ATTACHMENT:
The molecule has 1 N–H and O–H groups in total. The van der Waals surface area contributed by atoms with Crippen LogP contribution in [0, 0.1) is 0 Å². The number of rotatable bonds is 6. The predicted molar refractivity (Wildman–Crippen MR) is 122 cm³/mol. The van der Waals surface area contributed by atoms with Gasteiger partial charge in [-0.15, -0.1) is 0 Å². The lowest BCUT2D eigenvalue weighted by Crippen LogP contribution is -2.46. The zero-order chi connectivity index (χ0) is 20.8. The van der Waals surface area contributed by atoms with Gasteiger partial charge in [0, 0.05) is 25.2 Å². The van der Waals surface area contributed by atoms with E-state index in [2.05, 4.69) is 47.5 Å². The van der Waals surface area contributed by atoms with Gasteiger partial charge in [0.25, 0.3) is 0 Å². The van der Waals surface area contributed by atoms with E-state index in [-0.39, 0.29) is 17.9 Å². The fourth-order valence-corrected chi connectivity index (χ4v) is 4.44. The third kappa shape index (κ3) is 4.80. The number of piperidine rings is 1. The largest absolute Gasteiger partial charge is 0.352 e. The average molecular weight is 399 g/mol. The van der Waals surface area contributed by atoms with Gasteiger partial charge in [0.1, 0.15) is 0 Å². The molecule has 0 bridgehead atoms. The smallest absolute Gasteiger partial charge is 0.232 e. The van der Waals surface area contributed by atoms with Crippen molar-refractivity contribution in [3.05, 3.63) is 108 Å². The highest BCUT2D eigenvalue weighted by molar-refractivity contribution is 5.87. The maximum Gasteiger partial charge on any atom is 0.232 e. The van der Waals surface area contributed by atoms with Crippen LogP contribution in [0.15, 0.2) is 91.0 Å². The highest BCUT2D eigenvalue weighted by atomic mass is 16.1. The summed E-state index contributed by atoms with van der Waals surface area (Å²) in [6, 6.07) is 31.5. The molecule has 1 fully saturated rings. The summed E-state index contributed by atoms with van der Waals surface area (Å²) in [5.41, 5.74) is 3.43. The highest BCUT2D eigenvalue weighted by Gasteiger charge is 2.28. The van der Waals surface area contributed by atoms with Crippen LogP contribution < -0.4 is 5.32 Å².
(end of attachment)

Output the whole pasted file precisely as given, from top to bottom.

The molecule has 1 N–H and O–H groups in total. The van der Waals surface area contributed by atoms with Crippen LogP contribution in [0, 0.1) is 0 Å². The number of rotatable bonds is 6. The predicted molar refractivity (Wildman–Crippen MR) is 122 cm³/mol. The van der Waals surface area contributed by atoms with Gasteiger partial charge in [-0.15, -0.1) is 0 Å². The lowest BCUT2D eigenvalue weighted by Crippen LogP contribution is -2.46. The zero-order chi connectivity index (χ0) is 20.8. The van der Waals surface area contributed by atoms with Gasteiger partial charge in [0, 0.05) is 25.2 Å². The van der Waals surface area contributed by atoms with E-state index in [2.05, 4.69) is 47.5 Å². The van der Waals surface area contributed by atoms with Gasteiger partial charge in [0.25, 0.3) is 0 Å². The van der Waals surface area contributed by atoms with E-state index in [-0.39, 0.29) is 17.9 Å². The fourth-order valence-corrected chi connectivity index (χ4v) is 4.44. The third kappa shape index (κ3) is 4.80. The number of piperidine rings is 1. The largest absolute Gasteiger partial charge is 0.352 e. The average molecular weight is 399 g/mol. The van der Waals surface area contributed by atoms with Gasteiger partial charge in [0.1, 0.15) is 0 Å². The molecule has 0 bridgehead atoms. The smallest absolute Gasteiger partial charge is 0.232 e. The van der Waals surface area contributed by atoms with Crippen molar-refractivity contribution in [3.05, 3.63) is 108 Å². The highest BCUT2D eigenvalue weighted by molar-refractivity contribution is 5.87. The maximum Gasteiger partial charge on any atom is 0.232 e. The van der Waals surface area contributed by atoms with Crippen LogP contribution in [0.15, 0.2) is 91.0 Å². The highest BCUT2D eigenvalue weighted by atomic mass is 16.1. The summed E-state index contributed by atoms with van der Waals surface area (Å²) in [6, 6.07) is 31.5. The molecule has 1 fully saturated rings. The summed E-state index contributed by atoms with van der Waals surface area (Å²) in [5.41, 5.74) is 3.43. The highest BCUT2D eigenvalue weighted by Gasteiger charge is 2.28. The van der Waals surface area contributed by atoms with Crippen LogP contribution < -0.4 is 5.32 Å².